Going to the Gym With a Sore Throat

Causes of sore throats can be as simple as yelling too much.

Finally getting into an exercise routine and sticking to it is a dream come true if you've had trouble getting into the habit of going to the gym. Should you start developing signs of illness such as a sore throat, though, you must evaluate whether to stop your routine temporarily. Whether to continue going to the gym depends on why you have a sore throat and -- to a lesser extent -- how the sore throat makes you feel overall.

When You Can Still Go

Going to the gym with a sore throat is sometimes acceptable. If you know why your throat is sore and that it's not due to a contagious illness -- maybe you spent the previous evening cheering at an exciting football game or concert and just overdid it vocally. If that's the case, there is no reason to avoid the gym unless increased air intake from heavier breathing as you work out hurts your throat. Allergies, too, don't necessarily have to stop you unless the allergy or allergy medication makes you feel awful. If the medication makes you the slightest bit drowsy or dizzy, stay home so you don't accidentally fall on a machine and hurt yourself, or worse, get into a car accident when trying to get there or back home.

Mild Illness

Mild viruses like colds present a mixed bag of problems. The cold could still be contagious, which your gym mates won't like. Even if there aren't many people there, you can transmit germs through touching the machines or sneezing and coughing onto them. IDEA Health and Fitness notes if all the symptoms are above the neck and in your nose and throat, you could exercise but you'd have to do so at a more moderate pace to avoid stressing your immune system. Again, watch for how cold medicines affect your ability to stay awake or upright. Forget going to the gym if you are dizzy, drowsy or feeling otherwise unable to handle exercise. That could be a sign your body needs to rest instead.


Fever is an exception to the above-the-neck rule. IDEA Health and Fitness warns you risk heatstroke from exercising with an elevated temperature, and dehydration can set in as well. An inflammation known as myocarditis and heart failure are other possibilities. Fevers indicate infection, either viral or bacterial, and you need to see a doctor to ensure you haven't developed an illness like strep throat, which requires quick treatment.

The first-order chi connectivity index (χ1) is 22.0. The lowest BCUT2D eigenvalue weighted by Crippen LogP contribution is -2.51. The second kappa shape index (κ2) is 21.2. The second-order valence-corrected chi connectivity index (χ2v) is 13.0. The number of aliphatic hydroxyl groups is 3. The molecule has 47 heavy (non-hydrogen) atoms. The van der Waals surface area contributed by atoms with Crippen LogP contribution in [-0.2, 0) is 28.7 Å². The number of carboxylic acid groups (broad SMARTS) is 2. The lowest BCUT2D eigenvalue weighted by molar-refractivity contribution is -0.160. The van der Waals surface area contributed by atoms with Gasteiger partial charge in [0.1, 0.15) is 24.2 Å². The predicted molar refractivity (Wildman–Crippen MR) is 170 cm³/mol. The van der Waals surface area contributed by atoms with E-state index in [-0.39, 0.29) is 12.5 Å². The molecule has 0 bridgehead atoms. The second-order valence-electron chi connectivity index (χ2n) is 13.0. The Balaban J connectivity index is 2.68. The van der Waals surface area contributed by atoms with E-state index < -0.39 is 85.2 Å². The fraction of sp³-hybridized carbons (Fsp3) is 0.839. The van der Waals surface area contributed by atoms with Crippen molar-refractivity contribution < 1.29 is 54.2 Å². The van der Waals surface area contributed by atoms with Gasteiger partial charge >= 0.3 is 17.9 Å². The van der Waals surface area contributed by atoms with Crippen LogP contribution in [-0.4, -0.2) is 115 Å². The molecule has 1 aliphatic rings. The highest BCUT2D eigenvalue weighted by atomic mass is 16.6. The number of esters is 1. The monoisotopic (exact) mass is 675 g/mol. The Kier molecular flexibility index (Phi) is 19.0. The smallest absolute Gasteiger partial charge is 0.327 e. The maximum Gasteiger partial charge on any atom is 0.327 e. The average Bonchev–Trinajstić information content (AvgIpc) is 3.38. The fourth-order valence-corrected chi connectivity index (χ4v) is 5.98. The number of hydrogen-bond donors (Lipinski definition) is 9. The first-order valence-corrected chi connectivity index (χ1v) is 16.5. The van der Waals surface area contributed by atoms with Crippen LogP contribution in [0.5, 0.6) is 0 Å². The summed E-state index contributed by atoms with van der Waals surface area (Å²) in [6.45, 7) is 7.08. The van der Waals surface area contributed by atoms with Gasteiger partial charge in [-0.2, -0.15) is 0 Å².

Any symptoms occurring below the neck are signs you should not exercise, much less do so in a crowded environment, even if the soreness in your throat is mild. Rest instead and let your lungs, stomach or other affected body area recover. Adding the additional stress of exercise to already congested lungs or a nauseated stomach won't help matters. Advice about when you can go back to exercising varies slightly but generally includes waiting a few weeks after you feel better and testing yourself with a light-intensity, 10-minute workout, increasing the amount you work out after that over a number of days. Also, stay away from the gym if you're recovering from a medical procedure; your doctor will tell you when you can resume your gym routine.

Investigate the Unknown First

Don't go to the gym if you don't know why your throat is sore. If you have something contagious, you could spread it to other people there, and the exercise could worsen your condition. Think about it from the opposite angle. If someone showed up at the gym with an unknown illness, you wouldn't that person to pass it to you. If you can't pinpoint the cause of the soreness, see a doctor or go to an urgent care center first to get a diagnosis, especially if you have a fever or any other odd or serious symptom. Even if it turns out to be an allergy or cold, you'll at least know how best to treat it. Sore throats sometimes occur as a symptom of gastroesophageal reflux, so if it is becoming a recurring problem, a doctor can investigate further into the cause.

Is This an Emergency?

If you are experiencing serious medical symptoms, please see the National Library of Medicine’s list of signs you need emergency medical attention or call 911. If you think you may have COVID-19, use the CDC’s Coronavirus Self-Checker before leaving the house.